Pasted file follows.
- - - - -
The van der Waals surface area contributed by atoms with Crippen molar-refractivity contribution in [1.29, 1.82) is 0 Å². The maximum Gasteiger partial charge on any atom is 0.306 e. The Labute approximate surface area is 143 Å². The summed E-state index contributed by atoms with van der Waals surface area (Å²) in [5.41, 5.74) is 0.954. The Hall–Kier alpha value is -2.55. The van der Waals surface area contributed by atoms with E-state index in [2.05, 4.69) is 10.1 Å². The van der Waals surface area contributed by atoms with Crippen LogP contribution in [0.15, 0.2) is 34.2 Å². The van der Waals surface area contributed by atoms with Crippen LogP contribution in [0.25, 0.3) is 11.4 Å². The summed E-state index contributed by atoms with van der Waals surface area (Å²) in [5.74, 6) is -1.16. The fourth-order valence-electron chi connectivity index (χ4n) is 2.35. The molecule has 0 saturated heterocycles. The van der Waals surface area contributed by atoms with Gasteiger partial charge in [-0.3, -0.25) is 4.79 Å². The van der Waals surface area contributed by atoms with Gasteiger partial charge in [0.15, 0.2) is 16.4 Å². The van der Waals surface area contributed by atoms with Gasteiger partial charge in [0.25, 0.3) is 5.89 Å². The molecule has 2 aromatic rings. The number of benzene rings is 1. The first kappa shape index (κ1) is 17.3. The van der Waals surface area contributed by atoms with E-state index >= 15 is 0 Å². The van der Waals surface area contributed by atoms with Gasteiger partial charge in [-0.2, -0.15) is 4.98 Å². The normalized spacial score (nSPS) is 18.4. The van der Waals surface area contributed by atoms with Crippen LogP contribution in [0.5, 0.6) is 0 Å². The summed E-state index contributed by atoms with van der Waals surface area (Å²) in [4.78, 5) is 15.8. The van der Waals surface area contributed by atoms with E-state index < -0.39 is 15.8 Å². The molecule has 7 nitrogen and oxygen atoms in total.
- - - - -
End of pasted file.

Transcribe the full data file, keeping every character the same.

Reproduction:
The van der Waals surface area contributed by atoms with Crippen molar-refractivity contribution in [1.29, 1.82) is 0 Å². The maximum Gasteiger partial charge on any atom is 0.306 e. The Labute approximate surface area is 143 Å². The summed E-state index contributed by atoms with van der Waals surface area (Å²) in [5.41, 5.74) is 0.954. The Hall–Kier alpha value is -2.55. The van der Waals surface area contributed by atoms with E-state index in [2.05, 4.69) is 10.1 Å². The van der Waals surface area contributed by atoms with Crippen LogP contribution in [0.15, 0.2) is 34.2 Å². The van der Waals surface area contributed by atoms with Crippen LogP contribution in [0.25, 0.3) is 11.4 Å². The summed E-state index contributed by atoms with van der Waals surface area (Å²) in [5.74, 6) is -1.16. The fourth-order valence-electron chi connectivity index (χ4n) is 2.35. The molecule has 0 saturated heterocycles. The van der Waals surface area contributed by atoms with Gasteiger partial charge in [-0.3, -0.25) is 4.79 Å². The van der Waals surface area contributed by atoms with Gasteiger partial charge in [0.15, 0.2) is 16.4 Å². The van der Waals surface area contributed by atoms with Gasteiger partial charge in [0.25, 0.3) is 5.89 Å². The molecule has 2 aromatic rings. The number of benzene rings is 1. The first kappa shape index (κ1) is 17.3. The van der Waals surface area contributed by atoms with E-state index >= 15 is 0 Å². The van der Waals surface area contributed by atoms with Gasteiger partial charge in [-0.2, -0.15) is 4.98 Å². The normalized spacial score (nSPS) is 18.4. The van der Waals surface area contributed by atoms with Crippen LogP contribution in [0.5, 0.6) is 0 Å². The summed E-state index contributed by atoms with van der Waals surface area (Å²) in [4.78, 5) is 15.8. The van der Waals surface area contributed by atoms with E-state index < -0.39 is 15.8 Å². The molecule has 7 nitrogen and oxygen atoms in total.